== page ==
An example is the case of angina pectoris brought on by a myocardial infarction (heart attack), where pain is often felt in the neck, shoulders, and back rather than in the thorax (chest), the site of the injury. The International Association for the Study of Pain has not. Physical and Psychological Aspects of Pain in Obstetrics.

By Longinus N. Ebirim, Omiepirisa Yvonne Buowari and Subhamay Ghosh. Submitted: April 5th Reviewed: October 1st Published: October 24th DOI: / Pain is a complex physiological reaction to injury, directing nociceptive signals from pain receptors to the brain (Møller et al., ; Ullrich, ).

In humans, genetic variance associated. This is called referred pain. For instance, pain in one of the visceral organs often is referred to an area on the body surface. Knowledge of the different types of referred pain is important in clinical diagnosis because in many visceral ailments the only clinical sign is referred pain.

Mechanism of Referred Pain. Figure shows the. This is called refered pain. The deep pain and some visceral pain are referred to other areas.

But superficial pain is not referred. REFERED PAIN 1) Heart pain is referred to the inner aspect of left arm.

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2) Diaphragmatic pain to the tip of the shoulder 3) Ureteric pain to the testes in male and the inner aspect of the thigh in female.

Referred pain, as defined by Anderson, is “pain felt at a site different from the injured or diseased organ or body part.” 1 Radiating pain, however, is not defined by Anderson; radiating pain is more commonly used in connection with pain perceived in somatic nerve and spinal nerve root distributions (i.e.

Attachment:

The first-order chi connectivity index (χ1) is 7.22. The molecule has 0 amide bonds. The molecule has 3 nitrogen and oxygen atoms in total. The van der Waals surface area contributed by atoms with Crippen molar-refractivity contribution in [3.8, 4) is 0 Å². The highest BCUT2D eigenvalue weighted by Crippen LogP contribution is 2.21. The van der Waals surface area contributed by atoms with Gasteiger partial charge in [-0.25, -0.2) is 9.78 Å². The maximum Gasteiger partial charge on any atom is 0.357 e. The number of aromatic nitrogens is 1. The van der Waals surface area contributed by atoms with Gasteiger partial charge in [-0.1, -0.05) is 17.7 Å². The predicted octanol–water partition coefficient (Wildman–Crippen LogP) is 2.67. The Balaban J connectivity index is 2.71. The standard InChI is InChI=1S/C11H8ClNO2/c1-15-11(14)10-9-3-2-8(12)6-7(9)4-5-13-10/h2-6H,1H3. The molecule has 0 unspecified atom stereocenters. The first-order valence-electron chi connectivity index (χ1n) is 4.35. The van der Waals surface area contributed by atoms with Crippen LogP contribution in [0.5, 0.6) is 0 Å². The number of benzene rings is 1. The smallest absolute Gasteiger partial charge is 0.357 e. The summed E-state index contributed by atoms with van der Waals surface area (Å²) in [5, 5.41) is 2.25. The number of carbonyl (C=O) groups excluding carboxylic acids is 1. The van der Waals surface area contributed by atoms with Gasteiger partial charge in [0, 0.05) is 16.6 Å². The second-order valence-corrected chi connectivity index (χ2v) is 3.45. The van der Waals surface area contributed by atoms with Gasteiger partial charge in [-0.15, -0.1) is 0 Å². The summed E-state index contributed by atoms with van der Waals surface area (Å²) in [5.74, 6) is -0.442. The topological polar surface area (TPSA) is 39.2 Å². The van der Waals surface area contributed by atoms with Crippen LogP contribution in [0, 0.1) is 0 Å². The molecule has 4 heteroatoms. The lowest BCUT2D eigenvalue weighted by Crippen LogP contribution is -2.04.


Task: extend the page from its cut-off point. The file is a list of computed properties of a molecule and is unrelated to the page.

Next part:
the dermatomes that all physicians learn early in their training). Pain receptors Other organs, such as the gut and muscles, have fewer pain receptors.

It is interesting to note that the brain itself does not have any pain receptors at all, and is therefore. Physiological pain may be defined as a specific sensorial sensation induced in normal tissues when external stimuli are applied with sufficient intensity to endanger tissue integrity.

Because pain may be induced by a wide variety of stimuli, it has not always been accepted as constituting a sensorial sensation. Considerable evidence exists, however, to indicate that physiological pain is a.

The first attempt to integrate the physiological with psychological pain aspects was achieved by Melzak and Wall in through development of the “gate theory” of pain. This theory incorporated the three systems that are involved in pain experience: sensory-discriminative, motivational-affective, and cognitive-evaluative.

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Description Some physiological aspects of referred pain EPUB

A 78 year old man with no significant past medical history presents to his primary care physician with 4 days of right shoulder pain. The pain is located over the acromioclavicular joint. The pain is worse at night with lying down and associated with shortness of breath.

He states that the pain is better during the day. He is an avid ping pong player and does not have pain or shortness of. Patients with chronic pain may be referred to psychologists by other health care providers.

Psychologists may collaborate with other health care professionals to address both the physical and emotional aspects of the patient’s pain. When working with a psychologist, you can expect to discuss your physical and emotional health.

The simplest and most widely used is the Numerical Pain Rating Scale (NPRS) which asks patients to rate their pain from 0 to 10 with 0 indicating no pain and 10 indicating maximum pain. 6 In some instances, clinicians will ask the patient to rate their worst pain level and best pain level in the last 30 days, as well as a range of their typical.